1.1 Dementia is a chronic or persistent disorder of a mental process caused by brain disease or injury. This can be linked with memory loss, split personalities and trouble problem solving. Dementia can be caused when the brain is damaged by diseases, such as Alzheimer's or a series of strokes. Alzheimer's disease is the most common cause of dementia but not all dementia is due to Alzheimer's. The specific symptoms that someone with dementia experiences will depend on the parts of the brain that are damaged and the disease that is causing the dementia.
1.2 The main areas of the brain that are affected by dementia and can cause difficulties with their functions are:
1) The Frontal Lobe – this is the part of the brain that controls movement, behaviour, personality and the interpretation of what is around us.
2) The Parietal Lobe – this is the part of the brain that controls the language we use, recognition of places, spacial awareness, objects and people.
3) The Occipital Lobe – this is the part of the brain that controls eyesight and our ability to see people, places and objects.
4) The Temporal Lobe – this is the part of the brain that controls our speech, hearing and memory.
1.3 Depression can sometimes be mistaken for dementia as with dementia a person’s behaviour and feeling of well-being could change and cause the person to appear withdrawn and this could be mistaken for depression. However, if the person is depressed then it could be the depression not the dementia causing them ill-being. Delirium for example can be brought on as a result of an illness (infection) and this might be mistaken with dementia because for example the person could become confused and suffer with memory loss which is also symptoms of dementia.
It is very similar for age-related memory impairment, for example if an elderly person becomes forgetful they might think or others might think they have dementia because a lot of people associate dementia with old age and memory loss but younger people can be affected too.
2.1 In the medical model of dementia the main focus is the dementia itself not the person. And it is seen as something that needs to be managed and treated.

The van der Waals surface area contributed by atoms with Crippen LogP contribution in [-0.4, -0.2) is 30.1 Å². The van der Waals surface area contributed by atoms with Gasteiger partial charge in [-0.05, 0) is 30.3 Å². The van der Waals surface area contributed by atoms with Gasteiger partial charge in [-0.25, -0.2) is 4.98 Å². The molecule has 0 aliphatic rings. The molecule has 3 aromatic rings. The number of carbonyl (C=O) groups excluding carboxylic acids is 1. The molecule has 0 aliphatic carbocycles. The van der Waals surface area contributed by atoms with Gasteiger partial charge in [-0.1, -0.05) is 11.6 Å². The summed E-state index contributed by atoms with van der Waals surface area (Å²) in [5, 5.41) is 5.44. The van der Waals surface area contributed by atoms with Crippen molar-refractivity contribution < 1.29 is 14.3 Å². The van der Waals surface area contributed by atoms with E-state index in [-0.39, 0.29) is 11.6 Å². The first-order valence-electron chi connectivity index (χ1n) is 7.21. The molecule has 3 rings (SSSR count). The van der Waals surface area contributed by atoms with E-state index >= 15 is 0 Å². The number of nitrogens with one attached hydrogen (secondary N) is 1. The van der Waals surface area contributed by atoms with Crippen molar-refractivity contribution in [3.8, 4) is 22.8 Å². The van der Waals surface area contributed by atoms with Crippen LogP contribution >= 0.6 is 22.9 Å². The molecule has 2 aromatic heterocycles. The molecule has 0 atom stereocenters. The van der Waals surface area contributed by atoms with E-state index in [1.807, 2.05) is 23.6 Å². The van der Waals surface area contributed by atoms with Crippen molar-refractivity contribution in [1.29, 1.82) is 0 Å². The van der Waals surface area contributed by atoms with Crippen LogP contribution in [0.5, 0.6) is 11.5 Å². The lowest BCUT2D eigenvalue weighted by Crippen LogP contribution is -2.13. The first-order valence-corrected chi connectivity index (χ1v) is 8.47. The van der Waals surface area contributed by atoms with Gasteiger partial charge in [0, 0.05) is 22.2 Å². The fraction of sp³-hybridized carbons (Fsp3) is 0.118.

2.2 The social model of dementia is the opposite of the medical model as the person is the main focus, Their wishes, needs and feeling are all considered first.
2.3 If dementia was viewed as a disability it would be accepting dementia that dementia is a disability and how it progressively disables the brain and its functions, for example someone might become more forgetful. Thinking of dementia as a disability makes people think about how they can change things around their environment and adapt their ways of working to meet the person’s needs and to let them live their lives how they want to; for example if a person with a dementia is difficult to understand when they are speaking it might be better to communicate with them using signs, sign language, pictures or writing things down.
3.1 The most common causes of dementia are:
Dementia with lewy bodies
3.2 The likely signs and symptoms with these causes are
Alzheimers Disease – thinking and making decisions become harder as the person gets more confused, difficulties remembering, using language to speak and communicate becomes more difficult.
Vascular dementia – Difficulties with speaking and using the right language to communicate, balance and co-ordination can also be effected as well as memory loss.
Dementia with lewy bodies – physical symptoms can include slow movements which this can increase the risk of falls and trips. Mental symptoms can include memory loss, finding it hard to use language and make decisions, hallucinations, double vision and balance can also be effected.
Fronto-tamporal Dementia – finding it hard to communicate with language, difficulties with behaviour and feelings,